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I came accross a code snippet which detects whether app is running in x32 emulated environment on x64 PC here

Generally I understand that code but there is one thing I don't get:


Why does WINAPI have to be there? Why is it so important to know that pointer doesn't point to my-defined function but to WINAPI one? Would these 2 pointers be different? (in way of size, place they are created etc.)



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3 Answers 3

up vote 4 down vote accepted

WINAPI expands to __stdcall (in most cases -- you shouldn't rely on that calling convention specifically), which is a different calling convention than the default, __cdecl. The difference is that in __stdcall, the function called cleans the stack, while in __cdecl, the caller cleans the stack. __stdcall does not support varadic (Variable argument length) functions like __cdecl does, but __stdcall can be faster and reduce code size in some cases.

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So, in nutshell, WINAPI says compiler to not generate code to clean up the mess on the stack after the function has finished? –  Kra Jun 19 '10 at 7:01
@Kra: For the most part, yes. I'm not sure how that translates into x86_64, but that's definitely the case with x86. –  Billy ONeal Jun 19 '10 at 7:20
Cool, it makes sense then, that compiler does not moan when WINAPI is removed and that app crashes with info that value of ESP wasnt properly saved accross function call. Thank you for sharing your knowledge :) –  Kra Jun 19 '10 at 7:31
@Kra: For future diagnosis, all I did was right click WINAPI in my IDE to see what it was #define d as. Then I googled __stdcall. Using the header files is a good way to figure out what things are doing :) –  Billy ONeal Jun 19 '10 at 7:41

WINAPI is a macro that normally contains implementation-specific declaration details related to WinAPI functions. Like a calling convention. The above pointer can point to any function as long as it follows the same calling convention as WinAPI functions do.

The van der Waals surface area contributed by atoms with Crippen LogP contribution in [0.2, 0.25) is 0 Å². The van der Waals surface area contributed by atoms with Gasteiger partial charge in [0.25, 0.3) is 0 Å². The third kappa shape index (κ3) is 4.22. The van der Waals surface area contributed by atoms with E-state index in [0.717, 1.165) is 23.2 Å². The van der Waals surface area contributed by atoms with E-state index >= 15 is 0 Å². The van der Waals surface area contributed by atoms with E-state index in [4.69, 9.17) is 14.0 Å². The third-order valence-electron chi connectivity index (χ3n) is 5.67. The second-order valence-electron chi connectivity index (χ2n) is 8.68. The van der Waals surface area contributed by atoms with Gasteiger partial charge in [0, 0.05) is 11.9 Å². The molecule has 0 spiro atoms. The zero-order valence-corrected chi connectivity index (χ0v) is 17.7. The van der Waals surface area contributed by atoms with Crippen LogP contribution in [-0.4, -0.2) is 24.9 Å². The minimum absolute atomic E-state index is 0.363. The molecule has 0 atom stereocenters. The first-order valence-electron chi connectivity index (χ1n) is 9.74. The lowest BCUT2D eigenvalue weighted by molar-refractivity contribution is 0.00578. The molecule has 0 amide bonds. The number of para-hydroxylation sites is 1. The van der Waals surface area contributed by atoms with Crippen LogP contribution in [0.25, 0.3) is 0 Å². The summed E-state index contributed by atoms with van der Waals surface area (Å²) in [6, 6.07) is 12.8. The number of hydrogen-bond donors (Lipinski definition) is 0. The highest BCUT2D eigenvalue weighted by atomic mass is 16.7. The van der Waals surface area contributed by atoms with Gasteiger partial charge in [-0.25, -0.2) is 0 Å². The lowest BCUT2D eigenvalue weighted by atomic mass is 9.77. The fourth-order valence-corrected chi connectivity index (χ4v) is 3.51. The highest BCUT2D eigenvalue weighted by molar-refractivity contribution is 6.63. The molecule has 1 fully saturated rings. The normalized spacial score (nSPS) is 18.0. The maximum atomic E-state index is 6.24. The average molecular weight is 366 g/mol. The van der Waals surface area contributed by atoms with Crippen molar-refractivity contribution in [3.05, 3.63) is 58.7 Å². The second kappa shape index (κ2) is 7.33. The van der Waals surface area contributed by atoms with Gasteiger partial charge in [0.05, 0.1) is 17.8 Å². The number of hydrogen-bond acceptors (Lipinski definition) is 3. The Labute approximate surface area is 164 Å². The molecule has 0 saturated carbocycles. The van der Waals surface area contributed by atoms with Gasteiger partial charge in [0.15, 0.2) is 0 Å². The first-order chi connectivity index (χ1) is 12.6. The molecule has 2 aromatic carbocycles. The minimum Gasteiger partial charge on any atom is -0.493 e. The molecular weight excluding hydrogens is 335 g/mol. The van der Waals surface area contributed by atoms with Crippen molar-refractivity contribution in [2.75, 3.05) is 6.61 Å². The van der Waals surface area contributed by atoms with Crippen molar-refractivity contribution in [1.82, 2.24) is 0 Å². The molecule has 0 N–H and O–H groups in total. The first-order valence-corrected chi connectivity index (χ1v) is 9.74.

The fact that this macro is spelled as WINAPI has no significance whatsoever. It could have been spelled A, HELLO_WORLD or anything else. The whole and only point of that WINAPI macro is to provide a single place where all these WinAPI-specific conventions are described, so that in case something changes you'd only have to modify it in one place.

It could easily be a macro that resolves to nothing.

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Agree with the previous posts. BTW I really don't understand why __cdecl is still considered the "default" calling convention for C/C++.

Obviously using __cdecl results in a slightly bigger code than __stdcall, since the function is written once and usually called from within several code pieces. Yes, __cdecl is more flexible since it allows variable arguments length. But this shoule be used IMHO only for the appropriate functions marked with ....

For instance for member functions call (aka thiscall) Msvc does exactly this: uses __stdcall-like calling convention unless the function accepts variable arguments. (In addition the this is passed via ECX register).

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@valdo: You'll have to take that up with your compiler vendor. C++ does not say jack about calling conventions other than that extern "C" is allowed to change the calling convention. –  Billy ONeal Jun 19 '10 at 8:03

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